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Introduction to Graphing in M-File Environments

Module by: Darryl Morrell. E-mail the author

Summary: This module provides a tutorial introduction to graphing data in m-file environments.

One of the reasons that m-file environments are extensively used by engineers is their capability to provide graphical representations of data and computed values. In this module, we introduced the basics of graphing data in m-file environments through a series of examples. This module uses some fundamental operations on vectors that are explained in Vectors and Arrays in M-File Environments.

Example 1

The table below shows speed as a function of distance for a braking Dodge Viper decelerating from 70MPH to 0MPH.

Note:

This data was not measured; it was computed using the stopping distance reported for a Dodge Viper and assuming constant deceleration. Thus, it may not accurately reflect the braking characteristics of a real Dodge Viper.
Table 1: Dodge Viper Stopping Data
Distance (ft) Velocity (ft/s)
0 102.7
29.1 92.4
55.1 82.1
78.0 71.9
97.9 61.6
114.7 51.3
128.5 41.1
139.2 30.8
146.9 20.5
151.5 10.3
153.0 0.0
The following commands will create a graph of velocity as a function of distance:
dist = [0 29.1 55.1 78.0 97.9 114.7 128.5 139.2 146.9 151.5 153.0]
vel = [102.7 92.4 82.1 71.9 61.6 51.3 41.1 30.8 20.5 10.3 0.0]
plot(dist,vel)
Figure 1 shows the graph created by these commands.
Figure 1: Graph of the Viper's velocity as a function of distance.
Figure 1 (Viper.png)
This graph shows the data, but violates several important conventions of engineering practice. The axes are not labeled with quantity and units, and the graph does not have a title. The following commands, when executed after the plot command, will label the axes and place a title on the graph.
xlabel('Distance (ft)')
ylabel('Velocity (ft/s)')
title('Velocity vs Distance for the Dodge Viper')
The results of these commands are shown in Figure 2.
Figure 2: Graph of the Viper's velocity as a function of distance. The graph has a title and labels on the axes.
Figure 2 (Viper2.png)

After creating a figure, you may wish to insert it into a document. The method to do this depends on the m-file environment, the document editor and the operating system you are using.

MATLAB, Word, and Windows:

To paste a figure into a Word document on Windows, pull down the Edit menu of the window of the MATLAB figure you wish to paste, and select Copy Figure. Then go to the Word document into which you wish to insert the figure and use the paste command.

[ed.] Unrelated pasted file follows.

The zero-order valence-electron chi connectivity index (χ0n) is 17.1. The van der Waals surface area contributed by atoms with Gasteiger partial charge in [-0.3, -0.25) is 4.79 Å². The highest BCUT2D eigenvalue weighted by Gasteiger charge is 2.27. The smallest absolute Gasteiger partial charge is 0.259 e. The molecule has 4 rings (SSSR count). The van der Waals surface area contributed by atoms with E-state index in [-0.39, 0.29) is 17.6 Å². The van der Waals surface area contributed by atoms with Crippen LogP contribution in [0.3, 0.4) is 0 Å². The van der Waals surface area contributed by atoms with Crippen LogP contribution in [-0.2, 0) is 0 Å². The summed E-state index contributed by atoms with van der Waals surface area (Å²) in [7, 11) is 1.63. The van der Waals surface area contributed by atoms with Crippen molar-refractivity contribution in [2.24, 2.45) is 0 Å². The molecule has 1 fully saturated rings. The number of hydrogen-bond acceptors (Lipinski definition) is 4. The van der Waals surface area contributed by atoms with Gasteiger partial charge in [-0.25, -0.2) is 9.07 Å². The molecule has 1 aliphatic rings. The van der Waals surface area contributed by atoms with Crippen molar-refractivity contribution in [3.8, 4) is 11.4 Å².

Exercise 1

Repeat Example 1 using the following data for a Hummer H2:

Note:

As in Example 1, this data was not measured; it was computed using the stopping distance reported for a Hummer H2 and assuming constant deceleration.
Table 2: Hummer H2 Stopping Data
Distance (ft) Velocity (ft/s)
0 102.7
46.3 92.4
87.8 82.1
124.4 71.9
156.1 61.6
182.9 51.3
204.9 41.1
222.0 30.8
234.2 20.5
241.5 10.3
244.0 0.0

Solution

Figure 3 shows the graph of the Hummer H2 stopping data.

Figure 3: Graph of the H2 velocity as a function of distance.
Figure 3 (H2.png)

Example 2

An m-file environment can also be used to plot functions. For example, the following commands plot cosx x over one period.

x = 0:0.1:2*pi;
y=cos(x)
plot(x,y)
xlabel('x')
ylabel('cos(x)')
title('Plot of cos(x)')
Figure 4 shows the graph created by these commands.

Figure 4: Graph of one period of the cosine function.
Figure 4 (Cos.png)

Exercise 2

The module Exercises for Basic Mathematical Operations describes how to compute the terminal velocity of a falling sky diver. Plot the terminal velocity as a function of the sky diver's weight; use weights from 40kg to 500kg.

Exercise 3

In electrical circuit analysis, the equivalent resistance R eq R eq of the parallel combination of two resistors R 1 R 1 and R 2 R 2 is given by the equation

R eq =11 R 1 +1 R 2 R eq 1 1 R 1 1 R 2
(1)
Set R 2 =1000 Ohms R 2 1000 Ohms and plot R eq R eq for values of R 1 R 1 from 100 Ohms to 3000 Ohms.

Exercise 4

In an experiment, a small steel ball is dropped and videoed against a checkered background. The video sequence is analyzed to determine the height of the ball as a function of time to give the data in the following table:

Table 3: Height and Time Data
Time (s) Height (in)
0.0300 22.0
0.0633 21.5
0.0967 20.5
0.1300 18.8
0.1633 17.0
0.1967 14.5
0.2300 12.0
0.2633 8.0
0.2967 3.0
This experimental data is to be compared to the theoretically expected values given by the following equation:
h=22 in12gt2 h 22 in 1 2 g t 2
(2)
where h h is in inches, t t is in seconds, and g=386.4ins2 g 386.4 in s 2 . Create a graph that compares the measured data with the theoretically expected values; your graph should conform to good conventions for engineering graphics. Plot the measured data using red circles, and plot the theoretically expected values using a blue line.

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